Airports are among the most stressful places people go to. More often than not, passengers are grumpy over delayed flights and long security lines. Fortunately, the travelers coming from the San Francisco International Airport are temporarily relieved from stress, thanks to the so-called Wag Brigade.
The Wag Brigade is SFO’s pack of volunteer therapy dogs. They are donned on bright blue vests marked with a massive “Pet Me!” sign, urging passengers to come and cuddle with them. While most working canines in the airport are not to be touched, the airport makes an exception for this special team.
The Wag Brigade boasts of over 20 therapy dogs and the first-ever therapy pig. They go in batches every day for the entire week and give comfort to passengers who most need them. They would typically come to terminals where flights are delayed, so they can entertain the grumpy travelers while they wait.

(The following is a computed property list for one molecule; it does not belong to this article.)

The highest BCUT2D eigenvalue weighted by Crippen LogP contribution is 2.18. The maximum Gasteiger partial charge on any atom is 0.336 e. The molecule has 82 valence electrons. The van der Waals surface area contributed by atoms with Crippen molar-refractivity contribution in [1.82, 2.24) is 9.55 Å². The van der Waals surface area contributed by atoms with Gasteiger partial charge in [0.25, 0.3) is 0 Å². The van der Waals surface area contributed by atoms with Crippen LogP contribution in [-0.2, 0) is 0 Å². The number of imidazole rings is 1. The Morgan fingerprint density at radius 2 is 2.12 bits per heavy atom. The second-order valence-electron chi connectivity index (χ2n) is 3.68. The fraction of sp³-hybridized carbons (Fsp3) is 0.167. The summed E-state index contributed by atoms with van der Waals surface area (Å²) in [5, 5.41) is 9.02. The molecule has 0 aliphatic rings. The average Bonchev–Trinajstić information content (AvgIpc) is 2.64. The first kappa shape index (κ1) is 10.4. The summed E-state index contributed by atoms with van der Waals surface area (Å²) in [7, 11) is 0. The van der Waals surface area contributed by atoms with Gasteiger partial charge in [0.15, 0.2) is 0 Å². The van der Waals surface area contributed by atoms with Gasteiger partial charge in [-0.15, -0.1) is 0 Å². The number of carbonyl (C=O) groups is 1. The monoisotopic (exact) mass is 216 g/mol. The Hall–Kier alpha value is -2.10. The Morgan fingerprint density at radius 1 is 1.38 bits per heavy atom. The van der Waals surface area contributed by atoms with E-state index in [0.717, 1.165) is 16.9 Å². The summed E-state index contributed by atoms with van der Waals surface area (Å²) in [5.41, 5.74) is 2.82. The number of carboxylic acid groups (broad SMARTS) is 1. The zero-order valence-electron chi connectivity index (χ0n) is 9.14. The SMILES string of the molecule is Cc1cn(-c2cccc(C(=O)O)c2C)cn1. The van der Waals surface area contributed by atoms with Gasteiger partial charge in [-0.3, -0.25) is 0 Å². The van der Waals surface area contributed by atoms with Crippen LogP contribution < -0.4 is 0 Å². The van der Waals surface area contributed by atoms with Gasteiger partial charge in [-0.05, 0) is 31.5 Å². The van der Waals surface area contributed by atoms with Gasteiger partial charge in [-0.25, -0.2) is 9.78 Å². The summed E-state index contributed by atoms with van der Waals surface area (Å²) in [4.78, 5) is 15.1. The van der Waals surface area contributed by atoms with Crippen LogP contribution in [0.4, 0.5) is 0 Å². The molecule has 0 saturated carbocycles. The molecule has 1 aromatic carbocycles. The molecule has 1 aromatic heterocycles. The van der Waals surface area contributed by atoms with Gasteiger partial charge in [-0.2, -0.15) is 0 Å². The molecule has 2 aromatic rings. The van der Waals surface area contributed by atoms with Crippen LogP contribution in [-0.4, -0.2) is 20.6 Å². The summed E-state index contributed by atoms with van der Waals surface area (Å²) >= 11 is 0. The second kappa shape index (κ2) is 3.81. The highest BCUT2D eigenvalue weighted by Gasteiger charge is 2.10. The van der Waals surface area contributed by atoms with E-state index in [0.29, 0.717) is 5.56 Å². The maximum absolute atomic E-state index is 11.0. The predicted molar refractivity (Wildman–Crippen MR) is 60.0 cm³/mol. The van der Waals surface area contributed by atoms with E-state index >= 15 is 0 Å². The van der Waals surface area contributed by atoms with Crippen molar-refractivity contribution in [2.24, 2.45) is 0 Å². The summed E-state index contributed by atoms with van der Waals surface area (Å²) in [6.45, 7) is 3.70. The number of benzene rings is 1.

The idea of having therapy dogs in the airport initially came from the Mineta San Jose International Airport. One of the airfield’s employees decided to bring his dog to work to lessen the traveler’s stress and anxieties following 9/11.
Numerous airports followed suit, and SFO launched theirs in 2013. According to Jennifer Kazarian, who handles the therapy dog team, they only had six dogs by then. After they received positive feedback and witnessed the effects of having the canines on board, they decided to bring in more volunteers.
All of their canines had finished the Animal Assisted Interactions (AAI) training program of the San Francisco Society for the Prevention of Cruelty to Animals. The team was specifically chosen and trained to handle various situations at the airport.
Jennifer mentioned that not all therapy dogs are fit for the airport environment as the crowds are larger and more diverse compared to nursing homes and hospitals. Thankfully, they had numerous canines volunteering for the job and are doing well in uplifting the purpose of the Wag Brigade. Look at this adorable dog pack here.
Courtesy of sfowagbrigade